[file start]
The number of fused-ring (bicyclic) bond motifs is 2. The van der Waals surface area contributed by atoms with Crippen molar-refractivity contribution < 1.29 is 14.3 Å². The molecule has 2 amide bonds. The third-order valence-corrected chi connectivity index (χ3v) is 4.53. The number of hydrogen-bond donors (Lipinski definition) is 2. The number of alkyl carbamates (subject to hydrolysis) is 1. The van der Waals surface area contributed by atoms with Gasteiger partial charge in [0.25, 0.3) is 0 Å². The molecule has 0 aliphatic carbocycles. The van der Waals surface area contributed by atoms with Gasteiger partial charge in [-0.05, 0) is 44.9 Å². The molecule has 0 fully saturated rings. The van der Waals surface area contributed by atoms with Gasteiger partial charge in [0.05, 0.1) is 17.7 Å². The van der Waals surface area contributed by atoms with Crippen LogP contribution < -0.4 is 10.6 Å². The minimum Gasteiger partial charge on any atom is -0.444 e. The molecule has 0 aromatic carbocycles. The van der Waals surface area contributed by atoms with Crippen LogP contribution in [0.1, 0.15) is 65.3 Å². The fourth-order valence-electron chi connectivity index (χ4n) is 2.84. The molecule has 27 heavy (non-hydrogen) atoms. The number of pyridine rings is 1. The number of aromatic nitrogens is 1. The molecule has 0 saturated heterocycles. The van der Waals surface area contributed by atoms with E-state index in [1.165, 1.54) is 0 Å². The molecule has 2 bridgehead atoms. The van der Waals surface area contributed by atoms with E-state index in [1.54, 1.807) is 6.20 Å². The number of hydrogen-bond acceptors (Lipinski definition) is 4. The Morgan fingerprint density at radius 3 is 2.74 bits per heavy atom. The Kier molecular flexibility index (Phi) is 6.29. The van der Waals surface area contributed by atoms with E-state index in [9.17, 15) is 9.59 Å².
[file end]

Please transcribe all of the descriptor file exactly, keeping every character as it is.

The number of fused-ring (bicyclic) bond motifs is 2. The van der Waals surface area contributed by atoms with Crippen molar-refractivity contribution < 1.29 is 14.3 Å². The molecule has 2 amide bonds. The third-order valence-corrected chi connectivity index (χ3v) is 4.53. The number of hydrogen-bond donors (Lipinski definition) is 2. The number of alkyl carbamates (subject to hydrolysis) is 1. The van der Waals surface area contributed by atoms with Gasteiger partial charge in [0.25, 0.3) is 0 Å². The molecule has 0 aliphatic carbocycles. The van der Waals surface area contributed by atoms with Gasteiger partial charge in [-0.05, 0) is 44.9 Å². The molecule has 0 fully saturated rings. The van der Waals surface area contributed by atoms with Gasteiger partial charge in [0.05, 0.1) is 17.7 Å². The van der Waals surface area contributed by atoms with Crippen LogP contribution < -0.4 is 10.6 Å². The minimum Gasteiger partial charge on any atom is -0.444 e. The molecule has 0 aromatic carbocycles. The van der Waals surface area contributed by atoms with Crippen LogP contribution in [0.1, 0.15) is 65.3 Å². The fourth-order valence-electron chi connectivity index (χ4n) is 2.84. The molecule has 27 heavy (non-hydrogen) atoms. The number of pyridine rings is 1. The number of aromatic nitrogens is 1. The molecule has 0 saturated heterocycles. The van der Waals surface area contributed by atoms with E-state index in [1.165, 1.54) is 0 Å². The molecule has 2 bridgehead atoms. The van der Waals surface area contributed by atoms with E-state index in [1.54, 1.807) is 6.20 Å². The number of hydrogen-bond acceptors (Lipinski definition) is 4. The Morgan fingerprint density at radius 3 is 2.74 bits per heavy atom. The Kier molecular flexibility index (Phi) is 6.29. The van der Waals surface area contributed by atoms with E-state index in [9.17, 15) is 9.59 Å².